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Shelagh Delaney RIP


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#1 Dubliner

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Posted 22 November 2011 - 11:55 PM

I'm surprised that no one on this site has discussed the death of the influential playwright Shelagh Delaney who died on Sunday. She was the author of "A Taste of Honey" the Salford classic which was a huge success in at Theatre Workshop Stratford East, the West End and Broadway (twice). The 1962 film version directed by Tony Richardson is still much loved today and the power of its iconic performances by Dora Bryan, Rita Tushingham and Murray Melvin are undiminished. A 1960 documentary on her by Ken Russell presaged the  British "kitchen sink" films with its striking images of smoking chimneys, the ship canal, decaying terraces and emerging tower blocks. Her work has reached a huge global audience due to its influence on Morrissey's lyrics for The Smiths. She appears in the pantheon of great Northern icons such as Pat Phoenix and Viv Nicholson on their cover art. Her portrait adorned the cover for "Louder than Bombs" and the single "Girlfriend in a Coma".

#2 pbmum

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Posted 23 November 2011 - 10:07 AM

And she also wrote some fine plays for Radio 4.  I particularly remember one about the foot and mouth outbreak a few years back.

Only last week Stratford Picturehouse which is next door to the Theatre Royal had a special showing of the film 'A Taste of Honey' with a Q and A with Murray Melvin.  I didn't go to it, but as I live around the corner from there I often see Mr Melvin who is now the theatre archivist.  He is one of those enviable people who looks much better with age!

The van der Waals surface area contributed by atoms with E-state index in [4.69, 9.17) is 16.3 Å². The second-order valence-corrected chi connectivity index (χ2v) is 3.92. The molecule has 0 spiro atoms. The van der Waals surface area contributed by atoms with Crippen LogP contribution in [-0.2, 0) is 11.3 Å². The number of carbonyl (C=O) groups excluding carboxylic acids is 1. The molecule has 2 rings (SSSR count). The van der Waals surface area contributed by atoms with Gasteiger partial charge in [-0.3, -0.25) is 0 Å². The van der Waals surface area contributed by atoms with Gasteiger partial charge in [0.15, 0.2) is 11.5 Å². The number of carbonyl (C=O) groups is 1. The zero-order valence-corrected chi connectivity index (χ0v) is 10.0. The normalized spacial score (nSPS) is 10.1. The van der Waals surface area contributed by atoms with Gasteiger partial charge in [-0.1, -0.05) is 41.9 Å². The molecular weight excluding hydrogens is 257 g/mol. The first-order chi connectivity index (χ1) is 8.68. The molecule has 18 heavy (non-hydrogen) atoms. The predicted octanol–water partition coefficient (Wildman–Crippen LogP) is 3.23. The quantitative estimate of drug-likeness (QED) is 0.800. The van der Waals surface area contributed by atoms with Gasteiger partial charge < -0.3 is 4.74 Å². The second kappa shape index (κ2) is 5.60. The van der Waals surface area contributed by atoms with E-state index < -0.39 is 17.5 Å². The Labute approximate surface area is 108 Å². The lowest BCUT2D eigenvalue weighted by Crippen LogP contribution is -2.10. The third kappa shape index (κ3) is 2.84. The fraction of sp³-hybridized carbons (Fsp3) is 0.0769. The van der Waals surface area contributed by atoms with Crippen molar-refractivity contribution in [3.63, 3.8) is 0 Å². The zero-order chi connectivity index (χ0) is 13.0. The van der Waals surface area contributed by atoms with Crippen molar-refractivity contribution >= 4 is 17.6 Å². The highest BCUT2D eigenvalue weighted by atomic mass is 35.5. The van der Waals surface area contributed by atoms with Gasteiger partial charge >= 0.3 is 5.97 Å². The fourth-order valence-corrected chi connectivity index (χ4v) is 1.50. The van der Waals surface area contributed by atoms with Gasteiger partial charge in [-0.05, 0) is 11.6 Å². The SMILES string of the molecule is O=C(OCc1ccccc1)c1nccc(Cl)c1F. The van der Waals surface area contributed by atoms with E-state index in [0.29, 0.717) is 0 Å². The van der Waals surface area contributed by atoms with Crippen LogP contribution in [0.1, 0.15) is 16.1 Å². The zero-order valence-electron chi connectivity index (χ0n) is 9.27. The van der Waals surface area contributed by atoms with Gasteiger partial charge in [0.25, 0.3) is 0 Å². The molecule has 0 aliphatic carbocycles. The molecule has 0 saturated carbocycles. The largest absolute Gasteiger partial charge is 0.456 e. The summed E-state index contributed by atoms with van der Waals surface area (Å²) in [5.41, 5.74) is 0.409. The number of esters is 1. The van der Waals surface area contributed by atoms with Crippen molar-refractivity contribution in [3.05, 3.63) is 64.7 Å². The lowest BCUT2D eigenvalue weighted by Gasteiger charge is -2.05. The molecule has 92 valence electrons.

#3 El Peter

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Posted 23 November 2011 - 02:56 PM

I was sorry to learn of her death. She contributed to something interesting in British working class culture in the mid-1950s that made itself felt for some years thereafter and probably still does. I saw and heard her speak on film only a few years ago, though it had been recorded c.1960, and was impressed by this then very young woman accompanying a TV camera around Salford and commenting on the city and on her work. It was an intelligence that made her really rather beautiful. I would love to have met her, failing which media interviews in her middle age could have been intriguing affairs.

#4 Jan Brock

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Posted 23 November 2011 - 03:08 PM

View PostDubliner, on 22 November 2011 - 11:55 PM, said:

I'm surprised that no one on this site has discussed the death of the influential playwright Shelagh Delaney who died on Sunday.

Really ? As the only famous theatre play she wrote (out of a grand total of two it seems) was last produced in the very early 1960s it doesn't surprise me at all - I bet absolutely no-one here has ever seen a play written by her. Same era as Arnold Wesker of course, whose play from that period "The Kitchen" was recently revealed to us as a stinker of the highest order.